Tanking is open to interpretation. As distasteful as it is to watch an NBA team give less than its full commitment to winning games in hopes of getting slightly better lottery odds, it can be challenging to discern which teams are holding back on purpose and which teams are just plain bad.
The New Orleans Hornets were just plain bad this season. The same could be said for the Charlotte Bobcats, of course, who were every bit as ugly as their .106 winning percentage suggested. Had the lottery balls bounced Charlotte's way on Wednesday night, it truly could have been said that the worst team won. Instead, the winner was the Hornets, who by all indications will select Kentucky power forward Anthony Davis with the first pick in the 2012 NBA Draft.
The Hornets were not quite as bad as the Bobcats. (No team in NBA history ever has been as bad as these Bobcats.) They were last in the Western Conference, but they would have been tied for only third-to-last in the East, so that's something, considering they shipped out franchise point guard Chris Paul in a controversial preseason trade.
Monty Williams, the Hornets' second-year coach, had been through a similar situation before. He was a forward on the 1999-2000 Orlando Magic, led by rookie coach Doc Rivers, that by all rights should have been in full-on tanking mode. The Magic had won 33 games the previous season under Hall of Fame coach Chuck Daly, and the upcoming draft included athletic frontcourt players Kenyon Martin, Stromile Swift and Darius Miles. (In retrospect, that might not seem like such a great haul, but any team would have been happy to draft one of these guys in the top five at the time. Really.)
The Magic were also preparing for a roster purge with Tracy McGrady and Grant Hill due to be available the following offseason. Ben Wallace, before he morphed into a perennial Defensive Player of the Year candidate, started 81 games while Bo Outlaw and John Amaechi each started more than 50 games. Darrell Armstrong, an undrafted 5-foot-11 combo guard out of Fayetteville State, was the team's leading scorer. Only six players from that squad returned in 2000-01.
Yet that group of castoffs went 41-41 and finished one game out of the eighth and final playoff spot. Their postseason hopes ended with a gut-wrenching two-point loss to the Bucks, who won the eighth seed, on the second-to-last game of the season. That team still holds a soft spot in Rivers' heart, 12 years and a championship later.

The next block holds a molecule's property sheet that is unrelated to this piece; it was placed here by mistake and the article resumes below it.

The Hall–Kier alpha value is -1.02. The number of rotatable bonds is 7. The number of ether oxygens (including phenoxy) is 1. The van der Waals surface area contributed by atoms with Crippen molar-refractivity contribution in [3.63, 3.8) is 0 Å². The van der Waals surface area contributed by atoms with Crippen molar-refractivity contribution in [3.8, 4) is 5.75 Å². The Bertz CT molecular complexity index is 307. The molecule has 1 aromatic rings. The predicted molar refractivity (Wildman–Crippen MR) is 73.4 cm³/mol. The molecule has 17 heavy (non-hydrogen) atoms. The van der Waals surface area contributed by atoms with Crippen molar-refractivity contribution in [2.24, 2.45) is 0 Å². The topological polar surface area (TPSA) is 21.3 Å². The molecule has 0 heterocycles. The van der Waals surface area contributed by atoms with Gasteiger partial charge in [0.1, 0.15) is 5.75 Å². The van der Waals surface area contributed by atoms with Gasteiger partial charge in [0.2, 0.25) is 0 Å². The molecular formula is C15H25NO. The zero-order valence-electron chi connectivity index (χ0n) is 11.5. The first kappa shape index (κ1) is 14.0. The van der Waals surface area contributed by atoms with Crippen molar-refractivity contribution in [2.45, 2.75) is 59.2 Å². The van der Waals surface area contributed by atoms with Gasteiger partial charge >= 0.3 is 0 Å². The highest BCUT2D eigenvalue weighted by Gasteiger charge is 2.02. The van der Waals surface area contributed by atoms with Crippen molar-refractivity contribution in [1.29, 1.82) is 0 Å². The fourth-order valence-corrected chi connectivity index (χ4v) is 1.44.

This year's Hornets did not exactly match that Magic team's fire. They were nowhere close to .500 or to a playoff berth, but they played hard to the final buzzer. The team's only winning month, apart from a 2-1 December, came in April, when most of the league's bottom-feeders had cleared the bench in a quest to pile up losses. The Hornets, meanwhile, went 8-6 in the final month of the regular season and ruined their chances of having the best odds in the lottery.
The Hornets' struggles lay largely in the fact that the NBA owned them and kneecapped any hope of the front office putting the roster on solid footing. The league's foremost concern was keeping the team financially attractive to a prospective buyer, who turned out to be Saints owner Tom Benson. The spastic reaction from Bobcats fans and others is that the NBA awarded the Hornets the first pick as a back-room deal to entice Benson to buy the Hornets. Who knows? The lottery has come up with some fishy results before.
Tanking became a popular talking point this year, especially after a presentation at the Sloan Sports Analytics conference proposed a new way to combat the practice. In this case, things worked out without any fancy mathematical solution. A bad team that played hard right to the finish, without a whiff of holding back to improve its lottery odds, received some good fortune and got the top pick.
Now, Davis, who won a championship ring with the Wildcats in New Orleans in April, will try to get another one in the same city.